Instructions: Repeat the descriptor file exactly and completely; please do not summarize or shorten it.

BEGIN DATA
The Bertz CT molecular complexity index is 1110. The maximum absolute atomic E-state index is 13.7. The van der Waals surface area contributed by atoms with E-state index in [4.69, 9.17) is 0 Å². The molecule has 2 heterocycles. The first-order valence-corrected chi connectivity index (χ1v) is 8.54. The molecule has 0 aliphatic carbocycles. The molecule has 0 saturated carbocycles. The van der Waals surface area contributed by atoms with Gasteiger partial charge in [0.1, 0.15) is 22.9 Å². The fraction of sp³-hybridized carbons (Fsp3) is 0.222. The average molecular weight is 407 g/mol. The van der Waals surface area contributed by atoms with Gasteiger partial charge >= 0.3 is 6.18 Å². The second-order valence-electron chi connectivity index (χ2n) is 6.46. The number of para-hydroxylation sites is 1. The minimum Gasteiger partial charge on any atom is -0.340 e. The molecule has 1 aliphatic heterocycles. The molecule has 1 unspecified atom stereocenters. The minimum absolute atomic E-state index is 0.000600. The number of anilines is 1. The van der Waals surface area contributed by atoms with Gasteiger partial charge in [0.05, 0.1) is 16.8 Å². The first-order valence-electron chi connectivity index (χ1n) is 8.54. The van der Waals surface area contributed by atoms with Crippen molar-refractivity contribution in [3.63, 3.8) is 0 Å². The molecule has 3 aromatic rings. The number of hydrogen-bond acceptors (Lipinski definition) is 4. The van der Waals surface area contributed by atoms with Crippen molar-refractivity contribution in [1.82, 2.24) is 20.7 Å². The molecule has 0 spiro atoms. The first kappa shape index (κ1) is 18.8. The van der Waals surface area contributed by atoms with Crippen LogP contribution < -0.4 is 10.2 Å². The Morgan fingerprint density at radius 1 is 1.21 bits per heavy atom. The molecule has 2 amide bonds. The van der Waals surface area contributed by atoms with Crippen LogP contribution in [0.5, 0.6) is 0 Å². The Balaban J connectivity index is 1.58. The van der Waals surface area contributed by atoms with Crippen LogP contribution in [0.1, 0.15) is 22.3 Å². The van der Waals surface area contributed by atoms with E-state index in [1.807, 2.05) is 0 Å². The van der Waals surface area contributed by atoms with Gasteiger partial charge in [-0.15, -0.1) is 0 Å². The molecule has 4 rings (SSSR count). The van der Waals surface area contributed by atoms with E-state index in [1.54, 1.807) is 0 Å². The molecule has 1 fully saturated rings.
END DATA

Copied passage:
The Bertz CT molecular complexity index is 1110. The maximum absolute atomic E-state index is 13.7. The van der Waals surface area contributed by atoms with E-state index in [4.69, 9.17) is 0 Å². The molecule has 2 heterocycles. The first-order valence-corrected chi connectivity index (χ1v) is 8.54. The molecule has 0 aliphatic carbocycles. The molecule has 0 saturated carbocycles. The van der Waals surface area contributed by atoms with Gasteiger partial charge in [0.1, 0.15) is 22.9 Å². The fraction of sp³-hybridized carbons (Fsp3) is 0.222. The average molecular weight is 407 g/mol. The van der Waals surface area contributed by atoms with Gasteiger partial charge >= 0.3 is 6.18 Å². The second-order valence-electron chi connectivity index (χ2n) is 6.46. The number of para-hydroxylation sites is 1. The minimum Gasteiger partial charge on any atom is -0.340 e. The molecule has 1 aliphatic heterocycles. The molecule has 1 unspecified atom stereocenters. The minimum absolute atomic E-state index is 0.000600. The number of anilines is 1. The van der Waals surface area contributed by atoms with Gasteiger partial charge in [0.05, 0.1) is 16.8 Å². The first-order valence-electron chi connectivity index (χ1n) is 8.54. The van der Waals surface area contributed by atoms with Crippen molar-refractivity contribution in [3.63, 3.8) is 0 Å². The molecule has 3 aromatic rings. The number of hydrogen-bond acceptors (Lipinski definition) is 4. The van der Waals surface area contributed by atoms with Crippen molar-refractivity contribution in [1.82, 2.24) is 20.7 Å². The molecule has 0 spiro atoms. The first kappa shape index (κ1) is 18.8. The van der Waals surface area contributed by atoms with Crippen LogP contribution < -0.4 is 10.2 Å². The Morgan fingerprint density at radius 1 is 1.21 bits per heavy atom. The molecule has 2 amide bonds. The van der Waals surface area contributed by atoms with Crippen LogP contribution in [0.5, 0.6) is 0 Å². The Balaban J connectivity index is 1.58. The van der Waals surface area contributed by atoms with Crippen LogP contribution in [0.1, 0.15) is 22.3 Å². The van der Waals surface area contributed by atoms with E-state index in [1.807, 2.05) is 0 Å². The van der Waals surface area contributed by atoms with Gasteiger partial charge in [-0.15, -0.1) is 0 Å². The molecule has 4 rings (SSSR count). The van der Waals surface area contributed by atoms with E-state index in [1.54, 1.807) is 0 Å². The molecule has 1 fully saturated rings.